The Department of Homeland Security is redesigning and extending Temporary Protected Status to thousands of Syrian nationals already residing in the United States, DHS Sec. Jeh Johnson announced Monday.
TPS is an immigration benefit granted to foreign nationals, regardless of legal status, “due to conditions in the country that temporarily prevent the country’s nationals from returning safely, or in certain circumstances, where the country is unable to handle the return of its nationals adequately.”
With Monday’s announcement, approximately 5,800 current Syrian TPS beneficiaries are expected to apply for re-registration and an estimated 2,500 additional Syrians are expected to file initial applications for TPS, allowing them to remain and work in the U.S. — even if they are in the country illegally. The benefit is scheduled to last for another 18 months from October 1, 2016 through March 31, 2018, unless it is again redesigned, as is often the case.
The announcement posted in the Federal Register reads:
The Secretary has determined that an extension of the current designation and a redesignation of Syria for TPS are warranted because the ongoing armed conflict and other extraordinary and temporary conditions that prompted the 2015 TPS redesignation have not only persisted, but have deteriorated, and because the ongoing armed conflict in Syria and other extraordinary and temporary conditions would pose a serious threat to the personal safety of Syrian nationals if they were required to return to their country,” the announcement posted in the Federal Register reads.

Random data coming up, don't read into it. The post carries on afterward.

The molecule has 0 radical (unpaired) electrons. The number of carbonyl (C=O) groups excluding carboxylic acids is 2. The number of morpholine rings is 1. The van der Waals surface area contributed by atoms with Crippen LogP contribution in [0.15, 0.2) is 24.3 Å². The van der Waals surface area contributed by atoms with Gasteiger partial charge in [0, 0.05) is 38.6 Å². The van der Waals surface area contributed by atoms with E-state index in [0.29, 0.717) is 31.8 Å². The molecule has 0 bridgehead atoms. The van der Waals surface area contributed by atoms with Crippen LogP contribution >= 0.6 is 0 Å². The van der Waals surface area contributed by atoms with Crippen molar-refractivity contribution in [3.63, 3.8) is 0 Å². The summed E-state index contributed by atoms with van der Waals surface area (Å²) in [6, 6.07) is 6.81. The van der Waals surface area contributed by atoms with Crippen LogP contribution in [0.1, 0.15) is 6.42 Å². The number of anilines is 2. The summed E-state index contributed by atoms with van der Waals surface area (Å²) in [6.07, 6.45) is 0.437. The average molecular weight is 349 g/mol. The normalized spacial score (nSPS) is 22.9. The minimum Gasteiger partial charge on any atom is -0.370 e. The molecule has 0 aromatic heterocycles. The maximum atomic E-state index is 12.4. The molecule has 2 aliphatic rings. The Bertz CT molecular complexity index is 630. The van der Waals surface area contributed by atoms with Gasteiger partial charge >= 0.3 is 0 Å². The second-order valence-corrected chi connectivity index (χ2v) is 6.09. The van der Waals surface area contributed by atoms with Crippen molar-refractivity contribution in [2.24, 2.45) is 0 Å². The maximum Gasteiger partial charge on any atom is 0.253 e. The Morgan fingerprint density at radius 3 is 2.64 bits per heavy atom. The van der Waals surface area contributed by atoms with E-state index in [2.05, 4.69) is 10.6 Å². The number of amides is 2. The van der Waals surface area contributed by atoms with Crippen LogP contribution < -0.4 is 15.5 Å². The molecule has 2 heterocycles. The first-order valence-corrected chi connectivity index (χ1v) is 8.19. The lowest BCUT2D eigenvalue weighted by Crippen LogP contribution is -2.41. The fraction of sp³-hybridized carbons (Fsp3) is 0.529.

Currently 13 countries are designated for TPS. Syrian nationals or “those persons without nationality who last habitually resided in Syria” seeking to obtain the benefit must prove they have been continuously in the U.S. effective August 1, 2016.
In recent months the Obama Administration have been accelerating the processing of Syrian refugees to meet its goal of admitting at least 10,000 Syrian refugees to the U.S. by the end of this fiscal year. The administration is pursuing this objective despite warnings and concerns voiced by Republicans and top security officials that vulnerabilities in the vetting process could result in terrorists infiltrating the refugee stream.
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